August 19, 2017: European Journal of Nuclear Medicine and Molecular Imaging
https://www.readbyqxmd.com/read/28821879/musashi-1-enhances-glioblastoma-cell-migration-and-cytoskeletal-dynamics-through-translational-inhibition-of-tensin3
#15
Hsiao-Yun Chen, Liang-Ting Lin, Mong-Lien Wang, Benoit Laurent, Chih-Hung Hsu, Chih-Ming Pan, Wan-Ru Jiang, Pau-Yuan Chen, Hsin-I Ma, Yi-Wei Chen, Pin-I Huang, Arthur Chiou, Shih-Hwa Chiou
The RNA-binding protein Musashi-1 (MSI1) exerts essential roles in multiple cellular functions, such as maintenance of self-renewal and pluripotency of stem cells. MSI1 overexpression has been observed in several tumor tissues, including glioblastoma (GBM), and is considered as a well-established marker for tumor metastasis and recurrence. However, the molecular mechanisms by which MSI1 regulates cell migration are still undetermined. Here we reported that MSI1 alters cell morphology, promotes cell migration, and increases viscoelasticity of GBM cells...
August 18, 2017: Scientific Reports
https://www.readbyqxmd.com/read/28821876/transcriptomic-biochemical-and-physio-anatomical-investigations-shed-more-light-on-responses-to-drought-stress-in-two-contrasting-sesame-genotypes
#16
Komivi Dossa, Donghua Li, Linhai Wang, Xiaomin Zheng, Aili Liu, Jingyin Yu, Xin Wei, Rong Zhou, Daniel Fonceka, Diaga Diouf, Boshou Liao, Ndiaga Cissé, Xiurong Zhang
Sesame is an important oilseed crop with a high oil quality. It is prone to drought stress in the arid and semi-arid areas where it is widely grown. This study aims to decipher the response of tolerant (DT) and sensitive (DS) genotypes to progressive drought based on transcriptome, biochemical and physio-anatomical characterizations. Results indicated that under severe stress, DT relied on a well-functioning taproot while DS displayed a disintegrated root due to collapsed cortical cells. This was attributed to a higher accumulation of osmoprotectants and strong activity of antioxidant enzymes especially peroxidases in DT...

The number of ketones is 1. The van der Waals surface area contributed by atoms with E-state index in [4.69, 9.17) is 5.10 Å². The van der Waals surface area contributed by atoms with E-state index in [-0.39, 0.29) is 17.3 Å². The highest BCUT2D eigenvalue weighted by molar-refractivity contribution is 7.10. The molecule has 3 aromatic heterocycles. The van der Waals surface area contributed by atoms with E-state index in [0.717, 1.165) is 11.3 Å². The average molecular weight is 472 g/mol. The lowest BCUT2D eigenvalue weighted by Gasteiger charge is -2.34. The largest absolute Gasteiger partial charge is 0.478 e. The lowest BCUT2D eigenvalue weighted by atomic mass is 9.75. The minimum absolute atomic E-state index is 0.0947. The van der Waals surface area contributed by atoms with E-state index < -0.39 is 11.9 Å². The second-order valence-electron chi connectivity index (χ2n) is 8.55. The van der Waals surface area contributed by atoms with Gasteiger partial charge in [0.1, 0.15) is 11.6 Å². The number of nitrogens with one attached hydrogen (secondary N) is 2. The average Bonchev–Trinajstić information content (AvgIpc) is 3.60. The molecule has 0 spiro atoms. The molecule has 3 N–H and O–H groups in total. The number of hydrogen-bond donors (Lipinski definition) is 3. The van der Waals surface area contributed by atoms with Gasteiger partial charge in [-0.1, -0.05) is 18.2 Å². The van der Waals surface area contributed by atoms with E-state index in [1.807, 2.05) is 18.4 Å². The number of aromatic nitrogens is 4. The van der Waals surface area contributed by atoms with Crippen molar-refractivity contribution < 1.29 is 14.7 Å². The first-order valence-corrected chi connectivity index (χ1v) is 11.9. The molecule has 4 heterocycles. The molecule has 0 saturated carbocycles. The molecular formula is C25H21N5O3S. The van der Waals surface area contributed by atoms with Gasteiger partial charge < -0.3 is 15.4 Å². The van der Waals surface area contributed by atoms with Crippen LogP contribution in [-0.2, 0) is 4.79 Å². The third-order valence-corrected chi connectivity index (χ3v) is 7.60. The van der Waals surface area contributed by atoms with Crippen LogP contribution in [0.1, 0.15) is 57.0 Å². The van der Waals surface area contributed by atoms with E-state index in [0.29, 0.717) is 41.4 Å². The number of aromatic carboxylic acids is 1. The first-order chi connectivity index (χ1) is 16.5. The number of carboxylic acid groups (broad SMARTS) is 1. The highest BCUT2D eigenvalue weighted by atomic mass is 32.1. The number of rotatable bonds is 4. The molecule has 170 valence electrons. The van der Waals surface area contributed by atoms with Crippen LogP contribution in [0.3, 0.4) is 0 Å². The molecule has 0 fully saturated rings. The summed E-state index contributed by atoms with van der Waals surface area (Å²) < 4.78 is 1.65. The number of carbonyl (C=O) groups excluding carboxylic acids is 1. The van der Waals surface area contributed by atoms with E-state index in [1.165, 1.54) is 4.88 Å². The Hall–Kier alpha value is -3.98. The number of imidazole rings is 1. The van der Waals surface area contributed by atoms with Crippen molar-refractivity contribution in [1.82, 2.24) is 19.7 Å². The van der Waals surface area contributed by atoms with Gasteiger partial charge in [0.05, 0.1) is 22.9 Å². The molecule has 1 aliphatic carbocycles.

August 18, 2017: Scientific Reports
https://www.readbyqxmd.com/read/28821870/enhanced-silicon-availability-leads-to-increased-methane-production-nutrient-and-toxicant-mobility-in-peatlands
#17
Gloria-Maria Susanne Reithmaier, Klaus-Holger Knorr, Sebastian Arnhold, Britta Planer-Friedrich, Jörg Schaller
Peatlands perform important ecosystem functions, such as carbon storage and nutrient retention, which are affected, among other factors, by vegetation and peat decomposition. The availability of silicon (Si) in peatlands differs strongly, ranging from <1 to >25 mg L(-1). Since decomposition of organic material was recently shown to be accelerated by Si, the aim of this study was to examine how Si influences decomposition of carbon and nutrient and toxicant mobilization in peatlands. We selected a fen site in Northern Bavaria with naturally bioavailable Si pore water concentrations of 5 mg/L and conducted a Si addition experiment...
August 18, 2017: Scientific Reports
https://www.readbyqxmd.com/read/28821865/identification-of-bacterial-biofilm-and-the-staphylococcus-aureus-derived-protease-staphopain-on-the-skin-surface-of-patients-with-atopic-dermatitis